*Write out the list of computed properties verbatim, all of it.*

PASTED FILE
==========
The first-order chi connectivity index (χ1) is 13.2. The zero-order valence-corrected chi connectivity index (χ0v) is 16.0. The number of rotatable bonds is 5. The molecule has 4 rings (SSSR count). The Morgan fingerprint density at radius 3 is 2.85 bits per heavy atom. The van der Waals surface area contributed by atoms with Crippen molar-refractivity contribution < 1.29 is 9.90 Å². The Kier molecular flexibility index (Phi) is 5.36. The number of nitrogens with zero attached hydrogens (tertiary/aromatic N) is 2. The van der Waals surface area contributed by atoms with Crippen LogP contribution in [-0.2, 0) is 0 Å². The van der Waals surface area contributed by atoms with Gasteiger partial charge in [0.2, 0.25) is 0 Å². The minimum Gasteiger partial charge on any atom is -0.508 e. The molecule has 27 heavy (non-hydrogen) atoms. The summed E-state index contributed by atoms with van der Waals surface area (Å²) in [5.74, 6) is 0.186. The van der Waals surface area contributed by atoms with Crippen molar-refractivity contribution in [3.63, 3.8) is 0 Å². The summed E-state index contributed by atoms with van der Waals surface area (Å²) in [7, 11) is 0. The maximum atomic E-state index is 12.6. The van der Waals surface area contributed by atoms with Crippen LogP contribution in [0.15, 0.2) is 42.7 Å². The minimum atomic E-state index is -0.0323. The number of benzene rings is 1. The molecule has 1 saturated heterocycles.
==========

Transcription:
The first-order chi connectivity index (χ1) is 13.2. The zero-order valence-corrected chi connectivity index (χ0v) is 16.0. The number of rotatable bonds is 5. The molecule has 4 rings (SSSR count). The Morgan fingerprint density at radius 3 is 2.85 bits per heavy atom. The van der Waals surface area contributed by atoms with Crippen molar-refractivity contribution < 1.29 is 9.90 Å². The Kier molecular flexibility index (Phi) is 5.36. The number of nitrogens with zero attached hydrogens (tertiary/aromatic N) is 2. The van der Waals surface area contributed by atoms with Crippen LogP contribution in [-0.2, 0) is 0 Å². The van der Waals surface area contributed by atoms with Gasteiger partial charge in [0.2, 0.25) is 0 Å². The minimum Gasteiger partial charge on any atom is -0.508 e. The molecule has 27 heavy (non-hydrogen) atoms. The summed E-state index contributed by atoms with van der Waals surface area (Å²) in [5.74, 6) is 0.186. The van der Waals surface area contributed by atoms with Crippen molar-refractivity contribution in [3.63, 3.8) is 0 Å². The summed E-state index contributed by atoms with van der Waals surface area (Å²) in [7, 11) is 0. The maximum atomic E-state index is 12.6. The van der Waals surface area contributed by atoms with Crippen LogP contribution in [0.15, 0.2) is 42.7 Å². The minimum atomic E-state index is -0.0323. The number of benzene rings is 1. The molecule has 1 saturated heterocycles.